ISS asserts that there is a “pay for performance” disconnect as a result of the decision by the Board’s Compensation Policy Committee (the “Committee”) to make several adjustments related to the spin-off of our timeshare business to the financial metric (earnings per share) used to assess Company performance under the 2011 annual incentive plan.

The timeshare spin-off was announced on February 14, 2011, and was completed on November 21, 2011. The transaction was structured to generate substantial benefits to the Company, including cash tax benefits, cash proceeds from preferred equity issued by Marriott Vacations Worldwide Corporation (VAC) and future VAC payments for Marriott rewards, as well as ongoing royalty fees from VAC. In the spin-off, for every ten shares of Marriott stock held, Company shareholders received one share of VAC, which was trading at approximately $28.71 per share as of April 12, 2012.

The Company believed the timeshare spin-off would enhance the value of the Company by improving the Company’s return on invested capital, furthering the Company’s longstanding strategy to separate ownership from management and franchise operations, and simplifying the company’s investment story. Management further believed the timeshare spin-off would enhance the value of VAC as the merits of that business would be more evident as a standalone business. Finally, the transaction gave shareholders choice, by allowing them to invest in either or both companies rather than one combined organization.

We believe that the successful completion of the VAC spin-off, together with the strength of the Company’s underlying business, is reflected in the Company’s stock price performance since the date of the spin-off, which has substantially outperformed the market. From November 20, 2011 (pre-spin) through April 12, 2012, stock prices for the Company and VAC combined are up 34 percent, Starwood Hotels & Resorts’ stock price is up 18 percent and the S&P is up 16 percent. Year to date in 2012, the Company’s stock price (alone) is up 29 percent, Starwood Hotels & Resorts’ stock price is up 17 percent and the S&P is up 10 percent.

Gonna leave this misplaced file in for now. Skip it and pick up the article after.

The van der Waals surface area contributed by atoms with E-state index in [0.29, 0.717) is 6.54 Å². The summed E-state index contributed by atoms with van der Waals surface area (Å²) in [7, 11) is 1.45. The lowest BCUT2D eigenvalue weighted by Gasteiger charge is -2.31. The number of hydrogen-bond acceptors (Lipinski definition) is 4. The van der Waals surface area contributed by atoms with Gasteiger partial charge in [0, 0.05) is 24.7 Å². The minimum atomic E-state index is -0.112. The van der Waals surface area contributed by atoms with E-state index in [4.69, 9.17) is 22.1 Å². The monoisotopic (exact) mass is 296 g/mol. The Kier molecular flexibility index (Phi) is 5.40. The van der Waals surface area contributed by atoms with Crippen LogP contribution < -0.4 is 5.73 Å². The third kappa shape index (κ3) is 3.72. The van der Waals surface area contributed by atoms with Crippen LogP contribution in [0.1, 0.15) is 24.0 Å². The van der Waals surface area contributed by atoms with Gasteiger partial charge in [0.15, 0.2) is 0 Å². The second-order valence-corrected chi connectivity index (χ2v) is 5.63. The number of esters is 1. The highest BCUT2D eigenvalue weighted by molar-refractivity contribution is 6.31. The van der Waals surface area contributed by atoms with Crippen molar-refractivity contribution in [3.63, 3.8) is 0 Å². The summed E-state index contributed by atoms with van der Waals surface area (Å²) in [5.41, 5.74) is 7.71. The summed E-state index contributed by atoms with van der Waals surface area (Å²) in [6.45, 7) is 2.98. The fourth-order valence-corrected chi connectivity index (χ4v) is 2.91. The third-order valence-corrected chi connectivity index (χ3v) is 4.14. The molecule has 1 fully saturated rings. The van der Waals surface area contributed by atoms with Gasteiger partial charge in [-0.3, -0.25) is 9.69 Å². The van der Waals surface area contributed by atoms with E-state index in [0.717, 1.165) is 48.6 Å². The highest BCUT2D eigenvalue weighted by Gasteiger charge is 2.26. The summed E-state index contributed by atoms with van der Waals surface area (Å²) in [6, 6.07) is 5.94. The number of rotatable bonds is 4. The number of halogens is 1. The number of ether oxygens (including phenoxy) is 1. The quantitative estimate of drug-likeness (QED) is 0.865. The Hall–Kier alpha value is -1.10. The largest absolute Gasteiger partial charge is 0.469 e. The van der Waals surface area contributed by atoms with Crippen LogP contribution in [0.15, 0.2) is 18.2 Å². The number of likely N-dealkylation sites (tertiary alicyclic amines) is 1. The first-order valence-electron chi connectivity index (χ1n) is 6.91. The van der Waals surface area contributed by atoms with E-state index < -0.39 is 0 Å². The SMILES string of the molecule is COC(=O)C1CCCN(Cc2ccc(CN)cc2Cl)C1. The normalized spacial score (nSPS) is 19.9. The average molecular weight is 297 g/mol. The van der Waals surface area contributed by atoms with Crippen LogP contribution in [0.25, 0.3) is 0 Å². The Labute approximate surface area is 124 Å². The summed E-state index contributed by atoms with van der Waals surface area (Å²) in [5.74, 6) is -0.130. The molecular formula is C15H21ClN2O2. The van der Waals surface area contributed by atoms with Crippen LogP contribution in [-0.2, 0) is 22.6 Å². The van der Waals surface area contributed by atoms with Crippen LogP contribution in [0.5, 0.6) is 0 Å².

Despite these results, the ISS analysis fails to recognize the positive impact of the Company’s successful spin-off of our timeshare operations and has the effect of penalizing the Company for taking into account non-cash charges incurred in connection with the timeshare spin-off when determining annual EPS performance. ISS speculates that the effect of these spin-off related charges on net income likely was a key factor that affected the Company’s stock price performance for the year. In fact, as discussed in our year-end earnings release, excluding the effect of timeshare spin-off adjustments, adjusted net income for 2011 reflected a 23 percent increase over full year 2010 adjusted net income. In our earnings release, we noted the dramatic increase in return on invested capital and our meaningful top line growth in our lodging business in 2011.